I am an 18-year-old young activist from a city in the northeast of Brazil called Recife. My childhood and mental hardships made me extremely passionate about advocating for the first and second UN SDGs (no poverty and zero hunger) in my community and helping other young people in my city to become young leaders to fight against social inequality. Currently, I am the president of a Brazilian NGO (Ainda Há Esperança) and, together, we distribute meal packages and clothing for the homeless in our community and teach other kids about the power of young leadership.
Today, the biggest challenge we, the youth from developed countries, face is the lack of attention and importance given to our voices by the worldwide elite. Unfortunately, being looked down and not heard by the powerful in our communities is part of our daily lives, but we ought to keep fighting, speaking up and not giving up in order to see the good change we so much fight for.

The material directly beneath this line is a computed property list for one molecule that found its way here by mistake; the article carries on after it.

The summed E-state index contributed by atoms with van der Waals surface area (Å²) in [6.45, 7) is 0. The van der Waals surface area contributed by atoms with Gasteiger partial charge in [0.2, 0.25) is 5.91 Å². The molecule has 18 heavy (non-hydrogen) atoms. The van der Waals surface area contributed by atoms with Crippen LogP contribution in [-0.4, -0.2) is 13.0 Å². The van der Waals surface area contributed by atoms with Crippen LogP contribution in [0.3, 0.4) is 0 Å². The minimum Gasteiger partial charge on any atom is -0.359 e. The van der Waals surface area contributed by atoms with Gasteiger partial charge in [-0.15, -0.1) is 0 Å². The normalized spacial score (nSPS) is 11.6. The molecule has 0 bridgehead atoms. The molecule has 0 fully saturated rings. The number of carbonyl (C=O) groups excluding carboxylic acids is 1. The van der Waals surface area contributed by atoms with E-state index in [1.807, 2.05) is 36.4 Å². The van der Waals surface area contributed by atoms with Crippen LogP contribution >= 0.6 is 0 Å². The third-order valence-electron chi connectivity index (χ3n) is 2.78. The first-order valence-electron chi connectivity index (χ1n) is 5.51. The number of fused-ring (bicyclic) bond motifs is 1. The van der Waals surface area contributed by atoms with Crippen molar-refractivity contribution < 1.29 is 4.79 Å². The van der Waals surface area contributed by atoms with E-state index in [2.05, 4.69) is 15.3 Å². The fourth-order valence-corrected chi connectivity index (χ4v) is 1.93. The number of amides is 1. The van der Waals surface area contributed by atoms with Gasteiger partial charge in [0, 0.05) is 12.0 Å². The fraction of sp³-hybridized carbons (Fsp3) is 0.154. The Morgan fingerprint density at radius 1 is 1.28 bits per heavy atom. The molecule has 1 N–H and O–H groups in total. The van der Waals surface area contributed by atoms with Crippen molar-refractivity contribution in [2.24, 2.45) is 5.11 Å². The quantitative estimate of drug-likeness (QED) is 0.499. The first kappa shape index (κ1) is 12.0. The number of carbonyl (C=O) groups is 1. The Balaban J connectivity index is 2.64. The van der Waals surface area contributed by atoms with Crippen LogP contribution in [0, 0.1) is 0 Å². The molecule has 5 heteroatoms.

I spent years of my life struggling with major depression and agoraphobia, but, with Global Scholars, I finally learned what it means to truly love who you are. Today, I am not ashamed of my origins, income or accent as I was before. By being in Washington DC learning about IR and visiting different speakers around the city, I realized the importance I have for my Brazilian community and the many things I still have to fight for. It is truly an amazing experience for any young person who, despite all the problems we are facing, still has hope and eagerness to change something where they live and to speak up about it.